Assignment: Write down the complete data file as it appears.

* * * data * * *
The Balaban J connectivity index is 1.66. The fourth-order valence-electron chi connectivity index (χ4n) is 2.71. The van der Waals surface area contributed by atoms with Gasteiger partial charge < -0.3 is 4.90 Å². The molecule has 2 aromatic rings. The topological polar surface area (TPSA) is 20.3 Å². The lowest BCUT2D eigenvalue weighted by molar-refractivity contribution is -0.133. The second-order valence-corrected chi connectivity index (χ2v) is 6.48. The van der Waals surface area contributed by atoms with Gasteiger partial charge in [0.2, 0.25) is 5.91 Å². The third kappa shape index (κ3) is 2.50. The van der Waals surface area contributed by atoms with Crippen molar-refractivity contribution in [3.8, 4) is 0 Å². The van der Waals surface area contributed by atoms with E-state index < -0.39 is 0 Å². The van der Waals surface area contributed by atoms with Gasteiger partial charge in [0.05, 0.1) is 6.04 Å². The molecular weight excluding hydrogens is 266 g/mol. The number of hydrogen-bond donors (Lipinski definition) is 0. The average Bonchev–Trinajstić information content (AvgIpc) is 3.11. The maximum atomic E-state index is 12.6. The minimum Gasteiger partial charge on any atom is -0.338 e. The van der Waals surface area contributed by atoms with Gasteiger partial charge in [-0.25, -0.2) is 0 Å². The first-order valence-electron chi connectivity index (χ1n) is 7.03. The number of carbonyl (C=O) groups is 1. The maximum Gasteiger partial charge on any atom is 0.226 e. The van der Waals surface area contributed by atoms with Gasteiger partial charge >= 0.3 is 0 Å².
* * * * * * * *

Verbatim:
The Balaban J connectivity index is 1.66. The fourth-order valence-electron chi connectivity index (χ4n) is 2.71. The van der Waals surface area contributed by atoms with Gasteiger partial charge < -0.3 is 4.90 Å². The molecule has 2 aromatic rings. The topological polar surface area (TPSA) is 20.3 Å². The lowest BCUT2D eigenvalue weighted by molar-refractivity contribution is -0.133. The second-order valence-corrected chi connectivity index (χ2v) is 6.48. The van der Waals surface area contributed by atoms with Gasteiger partial charge in [0.2, 0.25) is 5.91 Å². The third kappa shape index (κ3) is 2.50. The van der Waals surface area contributed by atoms with Crippen molar-refractivity contribution in [3.8, 4) is 0 Å². The van der Waals surface area contributed by atoms with E-state index < -0.39 is 0 Å². The van der Waals surface area contributed by atoms with Gasteiger partial charge in [0.05, 0.1) is 6.04 Å². The molecular weight excluding hydrogens is 266 g/mol. The number of hydrogen-bond donors (Lipinski definition) is 0. The average Bonchev–Trinajstić information content (AvgIpc) is 3.11. The maximum atomic E-state index is 12.6. The minimum Gasteiger partial charge on any atom is -0.338 e. The van der Waals surface area contributed by atoms with Gasteiger partial charge in [-0.25, -0.2) is 0 Å². The first-order valence-electron chi connectivity index (χ1n) is 7.03. The number of carbonyl (C=O) groups is 1. The maximum Gasteiger partial charge on any atom is 0.226 e. The van der Waals surface area contributed by atoms with Gasteiger partial charge >= 0.3 is 0 Å².